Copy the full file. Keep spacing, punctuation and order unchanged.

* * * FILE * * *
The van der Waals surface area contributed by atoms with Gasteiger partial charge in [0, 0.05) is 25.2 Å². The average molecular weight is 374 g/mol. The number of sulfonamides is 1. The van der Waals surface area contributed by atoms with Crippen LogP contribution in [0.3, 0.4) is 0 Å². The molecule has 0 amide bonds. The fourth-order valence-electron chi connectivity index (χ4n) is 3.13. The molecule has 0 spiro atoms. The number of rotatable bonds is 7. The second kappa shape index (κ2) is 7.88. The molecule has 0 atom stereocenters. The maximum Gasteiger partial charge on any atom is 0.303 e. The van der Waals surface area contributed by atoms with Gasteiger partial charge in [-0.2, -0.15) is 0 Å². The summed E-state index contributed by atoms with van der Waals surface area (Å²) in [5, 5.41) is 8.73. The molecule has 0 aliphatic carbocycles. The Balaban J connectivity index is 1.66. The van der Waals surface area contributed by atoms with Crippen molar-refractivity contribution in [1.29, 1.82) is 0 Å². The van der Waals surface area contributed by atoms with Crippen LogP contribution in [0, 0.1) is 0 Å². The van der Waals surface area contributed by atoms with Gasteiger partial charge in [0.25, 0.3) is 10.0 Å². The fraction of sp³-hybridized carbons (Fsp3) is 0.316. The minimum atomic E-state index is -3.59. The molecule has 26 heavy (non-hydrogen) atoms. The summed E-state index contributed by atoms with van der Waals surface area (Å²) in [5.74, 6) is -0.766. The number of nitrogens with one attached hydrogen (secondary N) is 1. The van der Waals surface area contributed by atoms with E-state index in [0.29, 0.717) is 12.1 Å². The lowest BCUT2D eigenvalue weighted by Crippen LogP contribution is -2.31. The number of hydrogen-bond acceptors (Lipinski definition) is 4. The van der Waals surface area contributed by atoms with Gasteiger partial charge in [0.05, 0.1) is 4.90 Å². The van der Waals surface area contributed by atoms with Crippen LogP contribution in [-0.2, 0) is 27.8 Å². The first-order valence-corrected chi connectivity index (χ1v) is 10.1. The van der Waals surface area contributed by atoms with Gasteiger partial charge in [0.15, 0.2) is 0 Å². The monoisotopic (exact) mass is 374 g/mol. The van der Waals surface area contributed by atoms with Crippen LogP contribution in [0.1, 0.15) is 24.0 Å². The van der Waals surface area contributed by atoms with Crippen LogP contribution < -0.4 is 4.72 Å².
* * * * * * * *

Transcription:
The van der Waals surface area contributed by atoms with Gasteiger partial charge in [0, 0.05) is 25.2 Å². The average molecular weight is 374 g/mol. The number of sulfonamides is 1. The van der Waals surface area contributed by atoms with Crippen LogP contribution in [0.3, 0.4) is 0 Å². The molecule has 0 amide bonds. The fourth-order valence-electron chi connectivity index (χ4n) is 3.13. The molecule has 0 spiro atoms. The number of rotatable bonds is 7. The second kappa shape index (κ2) is 7.88. The molecule has 0 atom stereocenters. The maximum Gasteiger partial charge on any atom is 0.303 e. The van der Waals surface area contributed by atoms with Gasteiger partial charge in [-0.2, -0.15) is 0 Å². The summed E-state index contributed by atoms with van der Waals surface area (Å²) in [5, 5.41) is 8.73. The molecule has 0 aliphatic carbocycles. The Balaban J connectivity index is 1.66. The van der Waals surface area contributed by atoms with Crippen molar-refractivity contribution in [1.29, 1.82) is 0 Å². The van der Waals surface area contributed by atoms with Crippen LogP contribution in [0, 0.1) is 0 Å². The van der Waals surface area contributed by atoms with Gasteiger partial charge in [0.25, 0.3) is 10.0 Å². The fraction of sp³-hybridized carbons (Fsp3) is 0.316. The minimum atomic E-state index is -3.59. The molecule has 26 heavy (non-hydrogen) atoms. The summed E-state index contributed by atoms with van der Waals surface area (Å²) in [5.74, 6) is -0.766. The number of nitrogens with one attached hydrogen (secondary N) is 1. The van der Waals surface area contributed by atoms with E-state index in [0.29, 0.717) is 12.1 Å². The lowest BCUT2D eigenvalue weighted by Crippen LogP contribution is -2.31. The number of hydrogen-bond acceptors (Lipinski definition) is 4. The van der Waals surface area contributed by atoms with Gasteiger partial charge in [0.05, 0.1) is 4.90 Å². The van der Waals surface area contributed by atoms with Crippen LogP contribution in [-0.2, 0) is 27.8 Å². The first-order valence-corrected chi connectivity index (χ1v) is 10.1. The van der Waals surface area contributed by atoms with Gasteiger partial charge in [0.15, 0.2) is 0 Å². The monoisotopic (exact) mass is 374 g/mol. The van der Waals surface area contributed by atoms with Crippen LogP contribution in [0.1, 0.15) is 24.0 Å². The van der Waals surface area contributed by atoms with Crippen LogP contribution < -0.4 is 4.72 Å².